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Opinion

Readers React: Pediatricians who hand out numerous vaccination exemptions practice fake medicine

LOS ANGELES-CA-AUGUST 7, 2017: Gilbert Acosta Jr., 12, is vaccinated by Medical Technician Ricardo
A 12-year-old child receives a vaccination at Children’s Hospital Los Angeles in 2017.
(David McNew / For The Times)

To the editor: I have had several patients over the years who have turned to pediatricians advertising themselves as anti-vaccination doctors. When I have had the chance later to ask about their experiences, the parents told me the pediatricians were more than willing to accede to the family’s wishes.

This has become something of a lucrative niche. One family who found a Santa Monica physician told me the office visit was $500. The mother was happy to find this doctor, whereas the father who spoke to me expressed his concern that they were being taken advantage of.

Honest and competent physicians are appalled at this. Science is based on fact. These “doctors” invent fake science much like Andrew Wakefield, the English physician who promulgated this horrible disservice to the gullible public.

Peter Ambrose, MD, Claremont

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To the editor: Physicians like Orange County pediatrician Dr. Bob Sears are violating the Hippocratic Oath’s injunction to, first, do no harm. Not vaccinating a child can potentially harm the child if he or she were to contract any of the various diseases that vaccines prevent, as well as other children who may not be vaccinated for valid medical reasons.

The irrational anti-vaccine movement can be traced in part to the fraudulent Lancet study by Andrew Wakefield that was later retracted. He was subsequently kicked off the British medical register for unethical behavior.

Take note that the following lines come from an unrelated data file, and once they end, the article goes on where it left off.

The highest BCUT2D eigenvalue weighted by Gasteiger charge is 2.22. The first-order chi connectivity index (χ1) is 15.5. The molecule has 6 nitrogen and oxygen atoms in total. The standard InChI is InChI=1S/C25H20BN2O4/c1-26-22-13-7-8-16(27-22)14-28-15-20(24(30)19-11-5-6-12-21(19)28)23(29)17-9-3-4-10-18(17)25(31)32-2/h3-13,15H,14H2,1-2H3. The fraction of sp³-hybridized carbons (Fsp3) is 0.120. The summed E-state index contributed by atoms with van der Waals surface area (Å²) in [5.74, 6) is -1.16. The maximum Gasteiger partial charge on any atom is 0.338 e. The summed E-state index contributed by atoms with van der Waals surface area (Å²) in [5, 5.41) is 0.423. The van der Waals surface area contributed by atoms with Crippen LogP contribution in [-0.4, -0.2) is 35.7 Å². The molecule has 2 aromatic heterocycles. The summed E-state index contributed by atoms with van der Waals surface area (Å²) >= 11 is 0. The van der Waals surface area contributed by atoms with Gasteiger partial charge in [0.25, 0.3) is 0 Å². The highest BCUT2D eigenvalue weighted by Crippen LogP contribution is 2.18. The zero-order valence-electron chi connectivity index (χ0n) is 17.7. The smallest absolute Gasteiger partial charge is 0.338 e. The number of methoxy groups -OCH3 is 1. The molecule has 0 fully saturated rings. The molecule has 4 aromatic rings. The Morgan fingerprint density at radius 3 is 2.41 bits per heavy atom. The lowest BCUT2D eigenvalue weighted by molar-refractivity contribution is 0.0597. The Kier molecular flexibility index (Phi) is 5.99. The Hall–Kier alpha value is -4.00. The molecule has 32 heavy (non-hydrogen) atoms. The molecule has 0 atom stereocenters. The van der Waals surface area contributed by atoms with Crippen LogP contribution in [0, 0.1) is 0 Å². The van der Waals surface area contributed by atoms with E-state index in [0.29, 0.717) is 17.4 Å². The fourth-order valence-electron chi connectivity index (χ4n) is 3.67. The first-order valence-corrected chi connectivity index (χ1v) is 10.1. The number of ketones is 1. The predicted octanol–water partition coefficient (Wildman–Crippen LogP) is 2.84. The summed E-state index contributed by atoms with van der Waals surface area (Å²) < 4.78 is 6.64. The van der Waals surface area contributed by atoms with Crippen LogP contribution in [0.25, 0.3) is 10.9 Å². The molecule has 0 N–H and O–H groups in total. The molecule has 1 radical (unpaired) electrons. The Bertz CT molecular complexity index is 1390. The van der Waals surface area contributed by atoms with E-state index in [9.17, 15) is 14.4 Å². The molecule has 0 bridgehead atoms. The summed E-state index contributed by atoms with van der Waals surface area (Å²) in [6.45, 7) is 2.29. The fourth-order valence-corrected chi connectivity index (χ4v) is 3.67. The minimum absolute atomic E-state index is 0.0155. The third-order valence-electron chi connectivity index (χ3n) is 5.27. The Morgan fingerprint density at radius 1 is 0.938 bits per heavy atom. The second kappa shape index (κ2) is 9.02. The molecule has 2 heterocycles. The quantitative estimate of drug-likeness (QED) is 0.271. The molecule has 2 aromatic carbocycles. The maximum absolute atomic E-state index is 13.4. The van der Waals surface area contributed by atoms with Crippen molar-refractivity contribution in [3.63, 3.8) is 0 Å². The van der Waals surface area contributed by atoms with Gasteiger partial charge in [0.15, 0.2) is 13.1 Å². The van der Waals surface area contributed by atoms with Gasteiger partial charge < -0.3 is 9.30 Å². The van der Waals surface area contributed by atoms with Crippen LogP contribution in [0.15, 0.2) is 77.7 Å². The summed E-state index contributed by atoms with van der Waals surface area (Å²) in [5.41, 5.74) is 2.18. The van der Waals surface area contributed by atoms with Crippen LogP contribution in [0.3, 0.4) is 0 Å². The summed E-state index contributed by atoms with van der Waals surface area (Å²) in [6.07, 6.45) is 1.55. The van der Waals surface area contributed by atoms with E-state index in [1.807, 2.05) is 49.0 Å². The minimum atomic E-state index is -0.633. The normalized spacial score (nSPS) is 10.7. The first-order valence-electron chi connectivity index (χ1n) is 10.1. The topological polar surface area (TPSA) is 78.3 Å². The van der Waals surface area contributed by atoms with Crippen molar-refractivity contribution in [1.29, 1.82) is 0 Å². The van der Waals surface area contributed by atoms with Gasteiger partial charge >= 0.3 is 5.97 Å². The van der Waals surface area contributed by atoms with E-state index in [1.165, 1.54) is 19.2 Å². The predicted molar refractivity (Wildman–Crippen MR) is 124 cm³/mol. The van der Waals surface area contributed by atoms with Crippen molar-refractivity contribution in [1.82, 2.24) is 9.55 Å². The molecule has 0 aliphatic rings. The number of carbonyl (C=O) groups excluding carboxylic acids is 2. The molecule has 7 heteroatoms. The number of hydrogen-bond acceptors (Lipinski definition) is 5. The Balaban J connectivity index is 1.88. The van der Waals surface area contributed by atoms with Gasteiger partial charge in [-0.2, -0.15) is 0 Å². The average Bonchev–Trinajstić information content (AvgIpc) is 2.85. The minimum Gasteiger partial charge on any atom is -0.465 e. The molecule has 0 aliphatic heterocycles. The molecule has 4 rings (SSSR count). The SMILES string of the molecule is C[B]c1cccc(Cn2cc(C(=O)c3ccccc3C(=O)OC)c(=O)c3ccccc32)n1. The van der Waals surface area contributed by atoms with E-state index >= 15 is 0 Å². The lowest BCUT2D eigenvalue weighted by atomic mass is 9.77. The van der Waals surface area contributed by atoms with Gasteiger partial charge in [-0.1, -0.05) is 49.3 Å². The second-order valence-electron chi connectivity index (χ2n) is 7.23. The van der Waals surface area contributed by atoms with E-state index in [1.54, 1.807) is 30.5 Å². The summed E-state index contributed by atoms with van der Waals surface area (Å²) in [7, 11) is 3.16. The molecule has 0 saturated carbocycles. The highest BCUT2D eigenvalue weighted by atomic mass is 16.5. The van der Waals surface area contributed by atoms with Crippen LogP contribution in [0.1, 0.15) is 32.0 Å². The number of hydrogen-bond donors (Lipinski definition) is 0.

The state has an interest in protecting all children, including those who are medically vulnerable and too young to be vaccinated. But because parents are finding unscrupulous physicians to get around the state ban on personal-belief vaccine exemptions, we need an even tougher law.

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The Medical Board of California also needs to hand down harsh penalties for physicians who violate the law and their ethical responsibilities.

Henry D. Schlinger Jr., Glendale

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To the editor: I have two questions regarding medical exemptions for vaccinations.

First, do the irresponsible, science-illiterate parents who refuse to have their children vaccinated have any clue about how awful (and potentially fatal) whooping cough, measles and chickenpox are?

Second, why are the “doctors” who write the exemptions, knowing full well that they are not medically justified, still in possession of their licenses?

Jerry Lasnik, Thousand Oaks

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